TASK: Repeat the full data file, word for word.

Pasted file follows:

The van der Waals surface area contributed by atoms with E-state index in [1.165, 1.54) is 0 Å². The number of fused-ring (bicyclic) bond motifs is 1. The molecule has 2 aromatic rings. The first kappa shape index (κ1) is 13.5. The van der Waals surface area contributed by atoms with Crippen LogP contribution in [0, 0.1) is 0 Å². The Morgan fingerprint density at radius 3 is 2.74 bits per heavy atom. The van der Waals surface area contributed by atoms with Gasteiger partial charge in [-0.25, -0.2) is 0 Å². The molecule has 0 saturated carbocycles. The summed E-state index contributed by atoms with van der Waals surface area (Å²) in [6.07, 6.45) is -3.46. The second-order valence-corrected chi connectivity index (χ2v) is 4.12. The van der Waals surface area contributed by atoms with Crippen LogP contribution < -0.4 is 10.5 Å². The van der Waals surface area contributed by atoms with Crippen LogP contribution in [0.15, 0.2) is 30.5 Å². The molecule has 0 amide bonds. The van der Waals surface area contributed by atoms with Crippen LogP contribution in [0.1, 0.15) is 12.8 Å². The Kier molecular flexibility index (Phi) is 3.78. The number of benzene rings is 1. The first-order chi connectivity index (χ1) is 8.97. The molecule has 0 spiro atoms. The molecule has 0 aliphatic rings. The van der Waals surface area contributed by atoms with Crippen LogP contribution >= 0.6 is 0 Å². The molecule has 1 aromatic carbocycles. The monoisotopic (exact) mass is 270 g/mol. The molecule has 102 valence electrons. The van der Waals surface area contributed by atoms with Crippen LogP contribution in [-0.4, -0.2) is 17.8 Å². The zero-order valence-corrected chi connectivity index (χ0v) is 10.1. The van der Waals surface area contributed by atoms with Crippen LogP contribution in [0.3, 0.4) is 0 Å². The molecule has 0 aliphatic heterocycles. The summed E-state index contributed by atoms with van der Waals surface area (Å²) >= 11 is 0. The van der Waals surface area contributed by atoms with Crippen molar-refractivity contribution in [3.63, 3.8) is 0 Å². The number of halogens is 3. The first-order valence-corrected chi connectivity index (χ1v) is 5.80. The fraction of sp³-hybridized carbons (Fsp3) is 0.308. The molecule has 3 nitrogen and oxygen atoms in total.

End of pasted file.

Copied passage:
The van der Waals surface area contributed by atoms with E-state index in [1.165, 1.54) is 0 Å². The number of fused-ring (bicyclic) bond motifs is 1. The molecule has 2 aromatic rings. The first kappa shape index (κ1) is 13.5. The van der Waals surface area contributed by atoms with Crippen LogP contribution in [0, 0.1) is 0 Å². The Morgan fingerprint density at radius 3 is 2.74 bits per heavy atom. The van der Waals surface area contributed by atoms with Gasteiger partial charge in [-0.25, -0.2) is 0 Å². The molecule has 0 saturated carbocycles. The summed E-state index contributed by atoms with van der Waals surface area (Å²) in [6.07, 6.45) is -3.46. The second-order valence-corrected chi connectivity index (χ2v) is 4.12. The van der Waals surface area contributed by atoms with Crippen LogP contribution < -0.4 is 10.5 Å². The van der Waals surface area contributed by atoms with Crippen LogP contribution in [0.15, 0.2) is 30.5 Å². The molecule has 0 amide bonds. The van der Waals surface area contributed by atoms with Crippen LogP contribution in [0.1, 0.15) is 12.8 Å². The Kier molecular flexibility index (Phi) is 3.78. The number of benzene rings is 1. The first-order chi connectivity index (χ1) is 8.97. The molecule has 0 spiro atoms. The molecule has 0 aliphatic rings. The van der Waals surface area contributed by atoms with Crippen LogP contribution >= 0.6 is 0 Å². The molecule has 1 aromatic carbocycles. The monoisotopic (exact) mass is 270 g/mol. The molecule has 102 valence electrons. The van der Waals surface area contributed by atoms with Crippen LogP contribution in [-0.4, -0.2) is 17.8 Å². The zero-order valence-corrected chi connectivity index (χ0v) is 10.1. The van der Waals surface area contributed by atoms with Crippen LogP contribution in [0.3, 0.4) is 0 Å². The molecule has 0 aliphatic heterocycles. The summed E-state index contributed by atoms with van der Waals surface area (Å²) >= 11 is 0. The van der Waals surface area contributed by atoms with Crippen molar-refractivity contribution in [3.63, 3.8) is 0 Å². The number of halogens is 3. The first-order valence-corrected chi connectivity index (χ1v) is 5.80. The fraction of sp³-hybridized carbons (Fsp3) is 0.308. The molecule has 3 nitrogen and oxygen atoms in total.